March 18, 2009
July 4, 2008
Instruction video – Part 1
Instruction video – Part2
|Caliber||5.56x45mm (.223 Rem)|
|Length (buttstock open / folded)||998 / 758 mm||860 / 615 mm||720 / 500 mm|
|Barrel length||480 mm||320 mm||228 mm|
|Weight empty||3.6 kg (3.3 kg G36E)||3.3 kg (3.0 kg G36KE)||2.8 kg|
|Magazine capacity||30 rounds standard|
|Rate of fire||750 rounds per minute|
The Heckler und Koch G-36 assault rifle had been born as HK-50 project in early 1990s. The reason behind that project was that the Bundeswehr (the German army), after the cancellation of the G11 and G41 projects, was left with outdated G3 rifle and no modern rifle, compatible with the current NATO standards at hands. So, the famous company Heckler & Koch was set to develop a new assault rifle for the both German army and the export. The new rifle should have been a flexible, affordable and extremely reliable design. And a modern of cause. It seems that the HK succeeds in every respects with the G36. The new 5.56mm assault rifle had been adopted by the Bundeswehr in the 1995, and in the 1999 the Spain adopted its slightly different, export version, G36E as its standard infantry rifle. The G36 also found its way into the hands of various law enforcement agencies worldwide, including British police and some US police departments. So far I’ve heard very few complaints about this rifle, and a lot of good revives and opinions. In fact, the only complaints about G36 that I know are the overheating of the handguards during the sustained fire, and the loose of zero of built in scope on some G36KE rifles, used by US police. Otherwise it is a really fine rifle, accurate, reliable, simple in operations and maintenance, and available in a wide variety of versions – from the short-barreled Commando (some even said that it’s a submachine gun) G36C and up to a standard G36 rifle and the MG36 squad automatic (light machine gun).
G36K – carbine version with standard dual scope mount and the buttstock folded
The G36, in severely modified form, also is used as a “kinetic energy” part of the US XM-29 OICW weapon. It also appears that in this form it also can be adopted by US Army as the separate XM-8 light assault rifle, to replace in the near future not so successful Colt M4 carbines, which are now in service with US military.
From the technical point of view, the G36 is a radical departure from all the previous HK rifles, based on the proven G3 roller-delayed system. The G36 is a conventional gas operated, selective fire rifle, made from most modern materials and using most modern technologies.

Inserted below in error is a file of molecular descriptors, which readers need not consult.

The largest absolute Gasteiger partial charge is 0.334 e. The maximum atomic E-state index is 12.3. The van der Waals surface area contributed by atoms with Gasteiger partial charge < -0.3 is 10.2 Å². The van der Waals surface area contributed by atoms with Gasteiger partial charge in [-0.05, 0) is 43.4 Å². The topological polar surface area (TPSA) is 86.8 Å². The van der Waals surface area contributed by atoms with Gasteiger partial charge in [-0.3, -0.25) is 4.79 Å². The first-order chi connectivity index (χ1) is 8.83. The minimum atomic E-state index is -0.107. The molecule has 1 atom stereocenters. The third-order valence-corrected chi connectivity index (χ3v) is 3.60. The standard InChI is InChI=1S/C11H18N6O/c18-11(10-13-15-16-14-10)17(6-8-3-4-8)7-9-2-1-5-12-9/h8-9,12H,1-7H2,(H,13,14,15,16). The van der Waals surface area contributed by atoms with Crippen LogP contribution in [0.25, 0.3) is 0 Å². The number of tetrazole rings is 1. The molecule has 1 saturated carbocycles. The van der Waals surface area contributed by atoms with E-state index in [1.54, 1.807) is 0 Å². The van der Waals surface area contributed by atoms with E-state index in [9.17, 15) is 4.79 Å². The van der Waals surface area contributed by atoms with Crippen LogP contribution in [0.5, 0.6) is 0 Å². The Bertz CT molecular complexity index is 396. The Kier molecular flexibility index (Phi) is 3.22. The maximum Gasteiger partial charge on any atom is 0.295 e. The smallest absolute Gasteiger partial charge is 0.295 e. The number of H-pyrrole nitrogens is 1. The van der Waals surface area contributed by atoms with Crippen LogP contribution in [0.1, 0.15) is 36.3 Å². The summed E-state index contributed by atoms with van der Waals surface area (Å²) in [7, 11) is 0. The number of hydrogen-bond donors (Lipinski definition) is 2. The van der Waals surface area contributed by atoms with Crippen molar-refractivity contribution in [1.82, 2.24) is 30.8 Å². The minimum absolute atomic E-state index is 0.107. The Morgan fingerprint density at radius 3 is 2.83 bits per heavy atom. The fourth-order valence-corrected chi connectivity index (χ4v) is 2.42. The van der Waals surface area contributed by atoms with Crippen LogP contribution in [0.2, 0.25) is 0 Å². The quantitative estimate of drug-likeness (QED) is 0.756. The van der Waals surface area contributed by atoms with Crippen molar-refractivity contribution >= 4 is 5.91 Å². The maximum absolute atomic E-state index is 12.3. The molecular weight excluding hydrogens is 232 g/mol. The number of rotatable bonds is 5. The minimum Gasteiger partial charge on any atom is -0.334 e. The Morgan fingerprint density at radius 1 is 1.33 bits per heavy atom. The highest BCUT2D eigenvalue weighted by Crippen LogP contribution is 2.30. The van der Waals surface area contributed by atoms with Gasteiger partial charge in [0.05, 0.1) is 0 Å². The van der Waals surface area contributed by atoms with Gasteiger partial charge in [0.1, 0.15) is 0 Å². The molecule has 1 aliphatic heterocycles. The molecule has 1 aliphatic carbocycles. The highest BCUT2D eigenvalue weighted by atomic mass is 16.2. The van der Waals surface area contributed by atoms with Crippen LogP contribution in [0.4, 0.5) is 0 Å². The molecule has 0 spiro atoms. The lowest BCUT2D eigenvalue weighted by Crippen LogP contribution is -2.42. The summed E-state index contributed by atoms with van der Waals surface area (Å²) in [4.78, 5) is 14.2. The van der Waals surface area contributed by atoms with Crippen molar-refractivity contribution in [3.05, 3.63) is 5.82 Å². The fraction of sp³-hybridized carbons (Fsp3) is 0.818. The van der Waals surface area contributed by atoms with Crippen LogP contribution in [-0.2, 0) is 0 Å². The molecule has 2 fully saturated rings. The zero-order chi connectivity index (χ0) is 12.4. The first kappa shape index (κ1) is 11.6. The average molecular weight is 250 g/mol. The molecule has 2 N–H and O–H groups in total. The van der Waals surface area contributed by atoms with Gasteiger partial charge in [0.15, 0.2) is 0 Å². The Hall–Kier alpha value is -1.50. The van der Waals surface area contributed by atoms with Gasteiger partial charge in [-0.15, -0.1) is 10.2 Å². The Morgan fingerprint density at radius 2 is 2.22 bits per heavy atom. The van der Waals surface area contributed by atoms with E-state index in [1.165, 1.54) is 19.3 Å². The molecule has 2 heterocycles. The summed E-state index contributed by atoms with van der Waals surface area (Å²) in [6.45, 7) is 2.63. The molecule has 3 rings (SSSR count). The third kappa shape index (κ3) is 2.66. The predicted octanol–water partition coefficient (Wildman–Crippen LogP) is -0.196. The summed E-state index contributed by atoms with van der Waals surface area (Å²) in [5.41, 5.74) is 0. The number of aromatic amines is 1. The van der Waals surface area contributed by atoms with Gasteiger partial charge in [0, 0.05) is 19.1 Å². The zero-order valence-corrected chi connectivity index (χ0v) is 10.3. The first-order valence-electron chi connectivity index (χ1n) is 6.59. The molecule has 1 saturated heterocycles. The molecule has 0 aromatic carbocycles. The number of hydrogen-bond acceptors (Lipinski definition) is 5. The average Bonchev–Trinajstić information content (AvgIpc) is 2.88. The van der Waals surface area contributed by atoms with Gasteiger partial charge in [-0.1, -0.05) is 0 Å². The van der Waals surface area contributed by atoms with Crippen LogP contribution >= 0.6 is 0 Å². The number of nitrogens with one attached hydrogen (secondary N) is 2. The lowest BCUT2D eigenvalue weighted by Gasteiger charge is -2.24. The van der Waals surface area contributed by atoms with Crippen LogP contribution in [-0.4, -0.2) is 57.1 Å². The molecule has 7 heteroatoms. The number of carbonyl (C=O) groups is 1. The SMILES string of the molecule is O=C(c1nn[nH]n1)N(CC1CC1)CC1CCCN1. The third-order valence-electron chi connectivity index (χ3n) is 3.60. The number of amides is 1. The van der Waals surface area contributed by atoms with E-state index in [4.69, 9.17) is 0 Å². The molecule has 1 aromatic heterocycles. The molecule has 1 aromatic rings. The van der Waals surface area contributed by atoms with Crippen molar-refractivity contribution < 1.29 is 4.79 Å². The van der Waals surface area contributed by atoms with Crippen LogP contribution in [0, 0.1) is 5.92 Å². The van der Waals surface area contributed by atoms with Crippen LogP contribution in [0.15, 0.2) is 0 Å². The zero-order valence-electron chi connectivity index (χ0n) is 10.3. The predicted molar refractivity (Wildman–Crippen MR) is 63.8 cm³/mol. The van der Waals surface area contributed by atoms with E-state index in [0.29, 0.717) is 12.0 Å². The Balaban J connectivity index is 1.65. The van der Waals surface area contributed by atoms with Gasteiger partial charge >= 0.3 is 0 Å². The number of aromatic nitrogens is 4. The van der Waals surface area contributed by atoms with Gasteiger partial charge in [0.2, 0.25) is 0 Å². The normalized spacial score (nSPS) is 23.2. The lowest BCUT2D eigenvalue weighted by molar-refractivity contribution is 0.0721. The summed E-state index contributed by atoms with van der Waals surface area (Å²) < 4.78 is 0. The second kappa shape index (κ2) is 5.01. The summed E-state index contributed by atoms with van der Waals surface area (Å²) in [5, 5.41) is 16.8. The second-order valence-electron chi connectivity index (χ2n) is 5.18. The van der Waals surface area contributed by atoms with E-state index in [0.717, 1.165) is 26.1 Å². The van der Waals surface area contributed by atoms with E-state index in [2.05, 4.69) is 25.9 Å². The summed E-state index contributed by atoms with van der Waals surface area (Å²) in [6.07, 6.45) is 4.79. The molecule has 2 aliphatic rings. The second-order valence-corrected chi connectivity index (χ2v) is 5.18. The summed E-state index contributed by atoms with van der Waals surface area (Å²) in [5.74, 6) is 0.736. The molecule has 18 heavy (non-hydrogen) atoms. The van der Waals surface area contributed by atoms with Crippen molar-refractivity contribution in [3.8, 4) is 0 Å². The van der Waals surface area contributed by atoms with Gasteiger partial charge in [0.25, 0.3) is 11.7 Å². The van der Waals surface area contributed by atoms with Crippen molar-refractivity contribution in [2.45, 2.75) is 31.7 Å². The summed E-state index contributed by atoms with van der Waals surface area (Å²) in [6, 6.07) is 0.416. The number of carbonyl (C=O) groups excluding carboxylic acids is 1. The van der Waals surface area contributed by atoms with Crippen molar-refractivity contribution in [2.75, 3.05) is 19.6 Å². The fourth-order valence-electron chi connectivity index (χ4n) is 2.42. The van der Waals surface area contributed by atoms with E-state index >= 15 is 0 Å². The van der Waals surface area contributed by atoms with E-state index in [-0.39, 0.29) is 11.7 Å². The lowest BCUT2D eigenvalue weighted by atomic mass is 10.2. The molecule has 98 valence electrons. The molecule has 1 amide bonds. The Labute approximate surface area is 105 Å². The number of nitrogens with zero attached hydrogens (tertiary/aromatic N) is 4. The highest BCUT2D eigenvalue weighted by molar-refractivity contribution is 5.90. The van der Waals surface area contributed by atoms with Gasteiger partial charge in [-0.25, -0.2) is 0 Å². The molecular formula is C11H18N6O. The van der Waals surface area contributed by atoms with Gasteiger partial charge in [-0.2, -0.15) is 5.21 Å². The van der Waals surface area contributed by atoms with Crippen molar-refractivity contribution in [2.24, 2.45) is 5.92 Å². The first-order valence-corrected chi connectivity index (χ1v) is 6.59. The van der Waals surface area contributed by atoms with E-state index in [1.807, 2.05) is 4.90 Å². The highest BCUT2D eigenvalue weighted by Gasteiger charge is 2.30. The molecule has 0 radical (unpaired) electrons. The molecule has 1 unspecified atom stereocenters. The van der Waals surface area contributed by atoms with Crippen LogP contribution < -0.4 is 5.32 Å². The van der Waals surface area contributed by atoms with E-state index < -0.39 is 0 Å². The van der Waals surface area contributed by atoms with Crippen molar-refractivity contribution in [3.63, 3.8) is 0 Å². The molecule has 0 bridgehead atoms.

The receiver and most of the others external parts of the G36 are made from reinforced polymers, with steel inserts where appropriate. The operating system appears to be a modification of the older American Armalite AR-18 rifle, with its short stroke gas piston, located above the barrel, square-shaped bolt carrier and the typical rotating bolt with 7 locking lugs. Of cause, there also are many differences from the AR-18. The bolt carrier rides on a single guide rod, with the return spring around it. The charging handle is attached to the top of the bolt carrier and can be rotated to the left or to the right. When not in use, the charging handle aligns itself with the axis of the weapon under the pressure of its spring, and reciprocates with the bolt group at the top of the receiver. The gas block is fitted with the self-adjustable gas valve, that expels all the used gases forward, away from the shooter. The ejection window is located at the right side of the receiver and features a spent cases deflector to propel the ejected cases away from the face of the left-handed shooter.
All the major parts are assembled on the receiver using the cross- pins, so rifle can be disassembled and reassembled back without any tools.
The typical HK trigger unit is assembled in a separate plastic housing, integral with the pistol grip and the triggerguard. Thanks to this feature, a wide variety of firing mode combinations can be used on any rifle, simply by installing the appropriate trigger unit. Standard options are single shots, full automatic fire, 2 or 3 round bursts in any reasonable combinations. The default version is the single shots + 2 rounds burst + full auto. The ambidextrous fire selector lever also serves as a safety switch.
G36C – Compact or Commando version with open (iron) sights installed on the Picatinny rail